My mood was running high last Friday morning. Banjo music filled the air as I reviewed my calendar for the day. It featured a daddy-daughter date at the movies with Grace. I had a grin as big as the day was long. But minutes later, as the first reports of the midnight movie massacre hit my computer, my smile disappeared and the banjos went silent.
Grace had been excited to see the new Batman film on opening day. So we went anyway. But before they dimmed the lights I looked all around wondering if we were sitting ducks for a copycat.
As the movie started my 12-year-old daughter grabbed my hand. She was oblivious to the under-cover agents peppered throughout the theater. Her innocence and affection filled my heart and I imagined myself throwing my body over hers to save her life. She handed me my smuggled-in popcorn (I do this routinely now thanks to Joe’s example) and I almost forgot about the news.
We both survived.
I got home and read the latest updates. Twelve dead. Fifty-eight wounded. Real people with real names and faces and families and friends. How do you make sense of it all? You can’t. Yet we all try. Three days have now passed and the news reports keep flowing. Three quotes have stood out to me so far.
The first one is from an 11-year-old boy who honored the police and first responders with a profound slogan, Real Heroes Don’t Wear Capes. Right.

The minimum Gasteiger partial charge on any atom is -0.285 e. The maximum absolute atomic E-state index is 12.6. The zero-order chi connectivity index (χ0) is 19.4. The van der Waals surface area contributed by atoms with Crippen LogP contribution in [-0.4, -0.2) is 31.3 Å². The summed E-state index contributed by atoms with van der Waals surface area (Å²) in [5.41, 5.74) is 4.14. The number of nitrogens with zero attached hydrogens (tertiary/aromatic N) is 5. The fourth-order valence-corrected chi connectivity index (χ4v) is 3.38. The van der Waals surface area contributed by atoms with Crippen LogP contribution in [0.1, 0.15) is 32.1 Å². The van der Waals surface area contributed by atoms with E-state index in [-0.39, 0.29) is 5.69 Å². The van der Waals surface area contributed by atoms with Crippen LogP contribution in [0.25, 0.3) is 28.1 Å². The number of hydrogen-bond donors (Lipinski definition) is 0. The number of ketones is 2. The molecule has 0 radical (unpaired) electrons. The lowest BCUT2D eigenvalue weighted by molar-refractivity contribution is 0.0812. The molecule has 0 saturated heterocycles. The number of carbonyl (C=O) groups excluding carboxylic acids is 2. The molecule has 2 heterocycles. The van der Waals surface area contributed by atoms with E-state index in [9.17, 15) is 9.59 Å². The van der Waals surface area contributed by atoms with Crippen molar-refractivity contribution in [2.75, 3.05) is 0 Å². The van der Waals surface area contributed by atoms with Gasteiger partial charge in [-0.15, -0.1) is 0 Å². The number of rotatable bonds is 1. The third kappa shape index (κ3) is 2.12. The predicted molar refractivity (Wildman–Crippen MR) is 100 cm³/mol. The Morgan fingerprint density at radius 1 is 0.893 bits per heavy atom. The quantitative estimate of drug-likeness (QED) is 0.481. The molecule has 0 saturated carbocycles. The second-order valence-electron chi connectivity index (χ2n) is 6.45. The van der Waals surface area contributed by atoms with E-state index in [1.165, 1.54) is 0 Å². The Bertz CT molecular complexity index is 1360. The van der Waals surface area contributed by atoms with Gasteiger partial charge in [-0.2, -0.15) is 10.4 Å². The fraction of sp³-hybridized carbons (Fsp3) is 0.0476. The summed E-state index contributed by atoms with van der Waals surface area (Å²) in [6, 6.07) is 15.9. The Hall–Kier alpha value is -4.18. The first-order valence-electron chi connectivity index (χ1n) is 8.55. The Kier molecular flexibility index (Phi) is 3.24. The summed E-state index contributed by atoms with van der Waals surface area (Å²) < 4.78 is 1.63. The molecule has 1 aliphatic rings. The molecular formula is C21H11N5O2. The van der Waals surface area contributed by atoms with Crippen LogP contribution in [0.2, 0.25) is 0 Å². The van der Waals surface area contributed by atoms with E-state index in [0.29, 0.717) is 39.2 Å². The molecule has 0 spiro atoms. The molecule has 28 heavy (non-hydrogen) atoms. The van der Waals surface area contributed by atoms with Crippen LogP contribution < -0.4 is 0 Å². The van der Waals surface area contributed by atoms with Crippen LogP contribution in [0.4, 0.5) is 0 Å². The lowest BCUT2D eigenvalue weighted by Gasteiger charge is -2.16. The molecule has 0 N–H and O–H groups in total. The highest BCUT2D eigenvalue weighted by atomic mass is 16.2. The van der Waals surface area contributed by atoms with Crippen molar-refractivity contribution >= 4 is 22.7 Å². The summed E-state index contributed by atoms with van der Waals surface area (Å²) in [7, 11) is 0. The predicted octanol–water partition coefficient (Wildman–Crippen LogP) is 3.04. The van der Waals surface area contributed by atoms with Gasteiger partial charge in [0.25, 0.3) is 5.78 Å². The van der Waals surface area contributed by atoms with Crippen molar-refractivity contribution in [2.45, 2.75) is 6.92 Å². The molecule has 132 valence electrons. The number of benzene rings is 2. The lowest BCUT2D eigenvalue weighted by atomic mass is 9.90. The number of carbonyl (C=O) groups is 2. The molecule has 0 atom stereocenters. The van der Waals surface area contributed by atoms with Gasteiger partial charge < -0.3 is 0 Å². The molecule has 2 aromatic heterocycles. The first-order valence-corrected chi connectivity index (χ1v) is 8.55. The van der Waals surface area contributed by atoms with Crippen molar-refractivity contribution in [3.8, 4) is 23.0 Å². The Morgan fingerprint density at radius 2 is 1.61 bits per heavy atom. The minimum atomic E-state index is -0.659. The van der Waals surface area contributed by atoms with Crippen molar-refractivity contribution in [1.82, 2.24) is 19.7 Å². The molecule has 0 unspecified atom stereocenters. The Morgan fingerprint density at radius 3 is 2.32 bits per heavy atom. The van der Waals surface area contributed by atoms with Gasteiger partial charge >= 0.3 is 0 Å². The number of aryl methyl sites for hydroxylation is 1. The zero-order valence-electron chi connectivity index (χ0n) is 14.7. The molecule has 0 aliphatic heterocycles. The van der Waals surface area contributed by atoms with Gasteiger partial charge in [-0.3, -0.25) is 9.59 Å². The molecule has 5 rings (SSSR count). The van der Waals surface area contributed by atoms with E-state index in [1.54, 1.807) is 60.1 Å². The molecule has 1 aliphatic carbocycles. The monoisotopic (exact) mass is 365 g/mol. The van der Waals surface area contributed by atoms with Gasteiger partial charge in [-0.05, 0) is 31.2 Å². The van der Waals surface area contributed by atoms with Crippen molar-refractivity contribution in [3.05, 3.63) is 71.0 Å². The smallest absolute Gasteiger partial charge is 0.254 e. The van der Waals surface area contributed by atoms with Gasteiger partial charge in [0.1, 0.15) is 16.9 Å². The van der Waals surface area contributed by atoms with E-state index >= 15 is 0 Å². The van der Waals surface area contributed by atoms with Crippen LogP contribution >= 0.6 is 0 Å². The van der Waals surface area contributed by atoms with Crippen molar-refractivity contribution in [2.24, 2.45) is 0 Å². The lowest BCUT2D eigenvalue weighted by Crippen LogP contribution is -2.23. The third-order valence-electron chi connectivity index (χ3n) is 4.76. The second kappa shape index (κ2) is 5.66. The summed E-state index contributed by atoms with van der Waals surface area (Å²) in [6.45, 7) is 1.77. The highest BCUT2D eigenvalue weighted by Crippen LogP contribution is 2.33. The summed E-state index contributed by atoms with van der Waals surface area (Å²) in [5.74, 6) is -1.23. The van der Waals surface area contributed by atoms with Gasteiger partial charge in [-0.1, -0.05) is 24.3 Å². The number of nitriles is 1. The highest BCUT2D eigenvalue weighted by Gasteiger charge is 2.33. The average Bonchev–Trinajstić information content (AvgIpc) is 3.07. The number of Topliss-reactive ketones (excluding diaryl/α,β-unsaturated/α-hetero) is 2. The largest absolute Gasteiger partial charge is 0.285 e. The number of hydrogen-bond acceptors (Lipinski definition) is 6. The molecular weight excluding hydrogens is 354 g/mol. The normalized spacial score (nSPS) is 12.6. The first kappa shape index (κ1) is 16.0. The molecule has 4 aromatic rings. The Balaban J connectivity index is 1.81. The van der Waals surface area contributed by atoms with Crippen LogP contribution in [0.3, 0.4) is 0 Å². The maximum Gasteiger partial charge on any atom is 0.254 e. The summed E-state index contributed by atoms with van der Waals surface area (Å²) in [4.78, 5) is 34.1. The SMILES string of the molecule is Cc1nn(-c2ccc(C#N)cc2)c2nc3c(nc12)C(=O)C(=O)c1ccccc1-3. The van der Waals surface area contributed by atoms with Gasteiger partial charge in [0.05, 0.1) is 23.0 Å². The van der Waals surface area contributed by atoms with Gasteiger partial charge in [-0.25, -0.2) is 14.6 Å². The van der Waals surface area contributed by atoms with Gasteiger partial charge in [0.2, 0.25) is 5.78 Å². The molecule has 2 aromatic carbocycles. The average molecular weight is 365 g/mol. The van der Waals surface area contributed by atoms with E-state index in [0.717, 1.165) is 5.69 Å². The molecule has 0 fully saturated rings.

The second came from Colorado governor, John Hickenlooper. Referring to the alleged gunman he said, I refuse to say his name. Appropriate, don’t you think?
I think the best quote came from President Barrack Obama. Technically it came from the Bible, the Book of Revelation: He will wipe away every tear and death shall be no more. I’m glad our president turned to this amazing promise. But I wish he had explained why heaven will be free from tears and death.
It’s because there is a Father who knows the pain and loss of a precious Son. A Son who was absolutely innocent. A Son who was subjected to brutal injustice at the hands of men. A Son who voluntarily entered into a plan in which He would step into a cosmic theatre called Golgotha and be ripped to shreds with the bullets of God’s wrath toward our sin.
His suffering and death takes away all our bad news, tears and death. In its place we get good news, life and joy that lasts forever.
I’m told there will be harps in heaven. But there will be banjos there, too, I think. They will be loud and clear and we will have grins as big as the day is long.
The Savior will be there, too. As well as many from Aurora, Colorado.